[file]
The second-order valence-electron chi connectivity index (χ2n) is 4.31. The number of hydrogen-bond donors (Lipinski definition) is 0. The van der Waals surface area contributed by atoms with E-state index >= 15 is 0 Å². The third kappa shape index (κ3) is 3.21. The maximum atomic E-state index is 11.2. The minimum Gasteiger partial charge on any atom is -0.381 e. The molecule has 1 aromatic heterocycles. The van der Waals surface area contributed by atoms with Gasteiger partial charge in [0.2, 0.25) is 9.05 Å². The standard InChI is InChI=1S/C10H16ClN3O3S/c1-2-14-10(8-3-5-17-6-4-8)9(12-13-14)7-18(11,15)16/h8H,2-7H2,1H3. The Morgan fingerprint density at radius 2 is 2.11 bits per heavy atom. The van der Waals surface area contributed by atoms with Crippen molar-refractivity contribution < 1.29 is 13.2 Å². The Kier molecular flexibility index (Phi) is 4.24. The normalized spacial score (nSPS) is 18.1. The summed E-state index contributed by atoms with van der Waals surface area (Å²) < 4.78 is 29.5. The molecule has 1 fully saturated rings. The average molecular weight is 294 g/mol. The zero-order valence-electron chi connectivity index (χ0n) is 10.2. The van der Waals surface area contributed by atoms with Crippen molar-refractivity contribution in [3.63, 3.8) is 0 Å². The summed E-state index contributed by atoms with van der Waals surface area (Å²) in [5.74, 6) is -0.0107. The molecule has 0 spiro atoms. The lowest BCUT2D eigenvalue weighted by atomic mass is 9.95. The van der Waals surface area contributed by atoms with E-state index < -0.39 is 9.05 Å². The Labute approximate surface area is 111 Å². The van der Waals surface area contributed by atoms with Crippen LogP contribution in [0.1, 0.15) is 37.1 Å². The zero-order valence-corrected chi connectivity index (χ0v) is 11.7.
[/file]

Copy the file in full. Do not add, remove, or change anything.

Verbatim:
The second-order valence-electron chi connectivity index (χ2n) is 4.31. The number of hydrogen-bond donors (Lipinski definition) is 0. The van der Waals surface area contributed by atoms with E-state index >= 15 is 0 Å². The third kappa shape index (κ3) is 3.21. The maximum atomic E-state index is 11.2. The minimum Gasteiger partial charge on any atom is -0.381 e. The molecule has 1 aromatic heterocycles. The van der Waals surface area contributed by atoms with Gasteiger partial charge in [0.2, 0.25) is 9.05 Å². The standard InChI is InChI=1S/C10H16ClN3O3S/c1-2-14-10(8-3-5-17-6-4-8)9(12-13-14)7-18(11,15)16/h8H,2-7H2,1H3. The Morgan fingerprint density at radius 2 is 2.11 bits per heavy atom. The van der Waals surface area contributed by atoms with Crippen molar-refractivity contribution < 1.29 is 13.2 Å². The Kier molecular flexibility index (Phi) is 4.24. The normalized spacial score (nSPS) is 18.1. The summed E-state index contributed by atoms with van der Waals surface area (Å²) < 4.78 is 29.5. The molecule has 1 fully saturated rings. The average molecular weight is 294 g/mol. The zero-order valence-electron chi connectivity index (χ0n) is 10.2. The van der Waals surface area contributed by atoms with Crippen molar-refractivity contribution in [3.63, 3.8) is 0 Å². The summed E-state index contributed by atoms with van der Waals surface area (Å²) in [5.74, 6) is -0.0107. The molecule has 0 spiro atoms. The lowest BCUT2D eigenvalue weighted by atomic mass is 9.95. The van der Waals surface area contributed by atoms with E-state index < -0.39 is 9.05 Å². The Labute approximate surface area is 111 Å². The van der Waals surface area contributed by atoms with Crippen LogP contribution in [0.1, 0.15) is 37.1 Å². The zero-order valence-corrected chi connectivity index (χ0v) is 11.7.